This might just sound like a bunch of edgy teenagers on the internet just beginning to develop their politics… that is, until you take a look at the White House inner circle. Particularly Steve Bannon, the former Breitbart editor, now White House Chief Strategist, who has inserted himself into the National Security Council and inserted his worldview into government policy. Bannon is reportedly a reader of neoreactionary thought, and his former outlet Breitbart is considered “alt-right.” We’ve all heard of the alt-right by now, which is a loose far right political ideology that questions or rejects egalitarianism, and roughly believes that all races, genders, and national identities have the right to compete independently for dominance in society.

We can’t be 100% certain what Bannon’s worldview is, but we can deduce. And being a key adviser in the Trump Administration, we can see that play out in the anti-democratic hands all over their policy and political strategy. Any entity that acts as a check on the power of the Executive Branch is treated as an enemy – the press, the courts, the popular vote, the opposition party, facts. We can argue all day whether or not the President truly believes in this, or whether he “gets it,” but it is clear that the people surrounding him do. And they’re not stupid.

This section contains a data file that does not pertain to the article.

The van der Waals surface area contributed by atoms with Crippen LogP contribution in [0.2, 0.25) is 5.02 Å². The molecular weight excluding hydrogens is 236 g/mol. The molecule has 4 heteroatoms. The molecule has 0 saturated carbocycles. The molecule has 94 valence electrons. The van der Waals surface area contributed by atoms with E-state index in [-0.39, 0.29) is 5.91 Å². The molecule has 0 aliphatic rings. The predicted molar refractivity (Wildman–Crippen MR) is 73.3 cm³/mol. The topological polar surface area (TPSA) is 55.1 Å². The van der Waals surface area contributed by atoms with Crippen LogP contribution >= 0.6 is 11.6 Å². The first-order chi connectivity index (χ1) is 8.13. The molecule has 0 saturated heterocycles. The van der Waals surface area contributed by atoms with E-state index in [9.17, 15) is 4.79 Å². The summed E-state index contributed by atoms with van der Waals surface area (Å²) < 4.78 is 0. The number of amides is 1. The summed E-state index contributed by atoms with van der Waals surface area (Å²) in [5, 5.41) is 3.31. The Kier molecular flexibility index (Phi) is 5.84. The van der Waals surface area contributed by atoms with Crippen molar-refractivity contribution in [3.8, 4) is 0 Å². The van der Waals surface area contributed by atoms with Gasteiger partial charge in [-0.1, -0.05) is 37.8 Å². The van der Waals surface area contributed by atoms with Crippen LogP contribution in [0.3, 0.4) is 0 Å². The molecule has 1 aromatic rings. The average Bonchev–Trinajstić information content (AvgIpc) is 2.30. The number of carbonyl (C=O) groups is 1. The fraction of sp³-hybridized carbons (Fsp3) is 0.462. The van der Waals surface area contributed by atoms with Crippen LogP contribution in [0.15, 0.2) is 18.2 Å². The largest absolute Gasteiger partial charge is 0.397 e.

This administration is quickly showing one of the following to be true: it either doesn’t know about the tenets of democracy, it doesn’t care, or it is actively opposed to it. And unfortunately, the most likely explanation so far seems that they are actively opposed. Anybody who is hoping for change through the traditional democratic means – voting, elections, free expression and assembly, petitioning their government – should have their eyelids shooting open. There is a powerful threat to democracy right now, one that usurped immense power before our very eyes, and we need to catch up. This is not a joke.

If you believe that your positions are right and true, that they truly benefit the most people on Earth, then why be opposed to democracy? Democracy has proven itself to allow for change in government philosophy, over time – through dialog and critical thought, through spreading your ideas and getting as many people as possible on board with your version of change. Democracy allows for the strongest ideas to filter to the top. If your philosophy is strong, if it can survive the tests and strains put on it by questioning and political challenge, then it can cause change in government rather easily compared to other power structures.